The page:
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Security Platforms/Tools

AT&T & Sprint Want More Security for Mobile Users

AT&T Inc. (NYSE: T) and Sprint Corp. (NYSE: S) are taking action against hackers and cyber attackers targeting their customers' mobile devices.

Both tapped security vendors this week as they get new mobile security initiatives underway. Sprint began offering two McAfee Inc. (NYSE: MFE) security apps for select Android smartphones and tablets on Wednesday. AT&T followed on Thursday by announcing it's working with Juniper Networks Inc. (NYSE: JNPR) on a comprehensive mobile security strategy. The first iteration of it will be a mobile security app for consumers and enterprise users, available later this year, based on Juniper's Junos Pulse client.

Why this matters
As smartphones become more capable and contain more personal information, the more vulnerable they are to malware attacks. Criminals go where the money is, says Yuval Ben-Itzhak, CTO of security vendor AVG Technologies . And as phones morphed into computing devices, the platform -- especially Android's open OS -- has become the latest target.

"Criminals are spending their time finding vulnerabilities only when they can monetize on them," Ben-Itzhak told LR Mobile in a recent interview. "When you run software [and get] 5 to 10 percent market share, that's when hackers take notice."

Vendors like AVG, McAfee and others offer their own security apps in most mobile app stores, but an attack can reflect poorly on wireless operators as well. It's important that they make moves to protect their customers.

Of course, mobile security is also a revenue-generating opportunity for operators. Juniper Research Ltd. forecasts that mobile security software will reach nearly $3.7 billion in revenues by 2016. AT&T plans to sell its platform to enterprises later this year. Sprint is offering the McAfee app free for a seven-day trial, followed by a $30 yearly subscription. A family version of the app runs $20 a year following a free, 30-day trial.

For more
Read up on how operators and vendors are tackling mobile security:



— Sarah Reedy, Senior Reporter, Light Reading Mobile

sarahthomas1011 12/5/2012 | 4:56:27 PM
re: AT&T & Sprint Want More Security for Mobile Users

Consumers are already really concerned with security when it comes to mobile banking and payments, so having another layer of protection from the wireless operators should help to ease their minds.

sarahthomas1011 12/5/2012 | 4:56:27 PM
re: AT&T & Sprint Want More Security for Mobile Users

Criminals go where the money is, which is part of the reason Android is so vulnerable. But I think it's also because it's open source. Apple doesn't seem to have nearly as many problems as it does.


 

ibarrera 12/5/2012 | 4:56:25 PM
re: AT&T & Sprint Want More Security for Mobile Users

In my opinion (just that) there are more factors than just the open source.


I think there are more interesting things to analyze. One is the process of accepting applications in the corresponding markets, seems like Apple is more rigurous than Android markets. Second is the provider bloatware, seems to me, that Apple has managed to avoid ATT and other providers adding useless and annoying software, which leads to people trying to get rid of it. Consequently, third: the type of users for Apple are just satisfied with the product and willing to pay for it. Android users tend to go to different sides, tech savvy that want to hack the smartphone, and people looking for cheaper alternatives (hey, I got mine for free). This leads to people trying to unlock the devices for two different reasons (either hacking or gaining access to more free apps in the web) resulting in higher risks.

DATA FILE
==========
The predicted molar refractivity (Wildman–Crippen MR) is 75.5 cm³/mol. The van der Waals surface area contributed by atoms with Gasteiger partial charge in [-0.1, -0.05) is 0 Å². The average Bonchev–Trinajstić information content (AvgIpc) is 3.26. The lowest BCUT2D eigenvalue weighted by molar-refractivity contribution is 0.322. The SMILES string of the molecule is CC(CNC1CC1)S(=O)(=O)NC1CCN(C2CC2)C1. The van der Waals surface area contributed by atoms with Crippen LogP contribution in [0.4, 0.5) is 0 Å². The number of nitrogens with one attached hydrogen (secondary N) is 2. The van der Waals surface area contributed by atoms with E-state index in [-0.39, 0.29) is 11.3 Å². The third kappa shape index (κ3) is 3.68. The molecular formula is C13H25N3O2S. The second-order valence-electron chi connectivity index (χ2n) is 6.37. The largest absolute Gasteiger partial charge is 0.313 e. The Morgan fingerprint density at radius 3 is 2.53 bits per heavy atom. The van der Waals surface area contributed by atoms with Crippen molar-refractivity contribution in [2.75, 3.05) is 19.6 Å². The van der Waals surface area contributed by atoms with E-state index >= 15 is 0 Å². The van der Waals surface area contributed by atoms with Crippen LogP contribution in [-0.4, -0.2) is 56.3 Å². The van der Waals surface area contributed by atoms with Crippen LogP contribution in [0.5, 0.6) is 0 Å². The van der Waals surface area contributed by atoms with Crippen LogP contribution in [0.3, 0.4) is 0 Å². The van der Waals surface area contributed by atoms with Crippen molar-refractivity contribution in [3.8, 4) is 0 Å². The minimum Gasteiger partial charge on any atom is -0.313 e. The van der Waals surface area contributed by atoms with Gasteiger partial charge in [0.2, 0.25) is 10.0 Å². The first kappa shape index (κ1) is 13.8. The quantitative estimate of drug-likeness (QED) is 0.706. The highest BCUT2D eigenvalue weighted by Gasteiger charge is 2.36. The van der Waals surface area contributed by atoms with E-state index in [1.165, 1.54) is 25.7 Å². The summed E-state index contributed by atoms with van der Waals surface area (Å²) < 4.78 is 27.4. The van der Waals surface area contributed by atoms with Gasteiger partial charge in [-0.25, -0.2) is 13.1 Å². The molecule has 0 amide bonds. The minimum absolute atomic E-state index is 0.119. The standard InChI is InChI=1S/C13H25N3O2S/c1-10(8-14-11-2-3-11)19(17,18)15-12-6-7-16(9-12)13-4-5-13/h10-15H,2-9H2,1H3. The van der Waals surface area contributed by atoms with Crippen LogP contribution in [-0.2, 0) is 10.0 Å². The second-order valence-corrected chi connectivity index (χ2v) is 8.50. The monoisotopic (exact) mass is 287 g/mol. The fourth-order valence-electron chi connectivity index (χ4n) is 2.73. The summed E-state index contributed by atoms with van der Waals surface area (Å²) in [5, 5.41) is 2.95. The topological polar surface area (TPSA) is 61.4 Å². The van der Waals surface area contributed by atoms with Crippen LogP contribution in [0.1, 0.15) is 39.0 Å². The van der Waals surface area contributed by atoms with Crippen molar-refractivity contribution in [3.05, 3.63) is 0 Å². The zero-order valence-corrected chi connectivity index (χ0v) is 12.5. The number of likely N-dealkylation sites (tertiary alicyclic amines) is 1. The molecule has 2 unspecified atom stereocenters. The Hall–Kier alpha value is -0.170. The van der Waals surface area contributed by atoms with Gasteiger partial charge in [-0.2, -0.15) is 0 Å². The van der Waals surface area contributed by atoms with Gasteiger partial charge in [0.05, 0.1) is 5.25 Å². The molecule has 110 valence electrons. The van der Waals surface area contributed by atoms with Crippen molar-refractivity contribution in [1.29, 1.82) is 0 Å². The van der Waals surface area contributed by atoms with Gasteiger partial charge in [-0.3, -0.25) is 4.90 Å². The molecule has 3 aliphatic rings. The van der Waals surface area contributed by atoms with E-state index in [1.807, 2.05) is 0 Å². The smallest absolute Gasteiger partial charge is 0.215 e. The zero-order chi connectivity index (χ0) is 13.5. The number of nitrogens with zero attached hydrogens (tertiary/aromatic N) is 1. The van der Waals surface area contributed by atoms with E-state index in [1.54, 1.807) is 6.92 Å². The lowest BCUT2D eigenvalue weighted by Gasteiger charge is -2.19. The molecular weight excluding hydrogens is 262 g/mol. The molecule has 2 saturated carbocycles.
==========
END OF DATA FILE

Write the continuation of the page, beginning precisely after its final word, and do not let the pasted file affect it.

Yet, android has been working it out better that I'd expect, even with the large problem of device segmentation they currently have.

alandal 12/5/2012 | 4:56:24 PM
re: AT&T & Sprint Want More Security for Mobile Users

Android is "open" source? See the link:


http://www.linuxfordevices.com...

jdbower 12/5/2012 | 4:56:21 PM
re: AT&T & Sprint Want More Security for Mobile Users

Remember, that's a study with an agenda.  They're comparing a mobile operating system to:


QT is a development platform.


Symbian before they went closed source.


MeeGo is effectively stillborn.


Mozilla?  Are they talking Firefox, Thunderbird, one of their other projects or as a whole?  Either way, apps and not a mobile OS.


WebKit is a browser.  Granted, one could claim it's the only OS that matters (http://www.xkcd.com/934/) but luckily Android runs it.


Linux never made it as a pure play phone OS, which is too bad.  Android is also based on the Linux kernel, so how does that factor in?  Things get murky very quickly when the L word is mentioned.


Eclipse is a development platform.


 


I tend to dismiss "openness" ratings in general because they're typically focused on their favorite license (and often with these studies anything that's not locked down with GPL3 preventing people from actually doing what they want with the code is not free).  This study is particularly sillly because it's not comparing things that are really related.


The sad fact of the US smartphone market is that consumers want subsidized phones.  This means that for much of the life of the phone the carrier has a controlling ownership in the device.  As such carriers can drive phones to be as locked down as they want.  However, the openess of Android allows individuals to fork the existing Android code and add or delete whatever they want.  Any other definition of open is just picking nits.


BTW, Honeycomb is a red herring.  It's awful code rushed to have the Xoom out as quickly as possible, being closed out of shame than anything else.  Ice Cream Sandwich will supercede it and reconverge the tablet/phone lines.  Honeycomb also probably prompted this "study" out of nerd rage...

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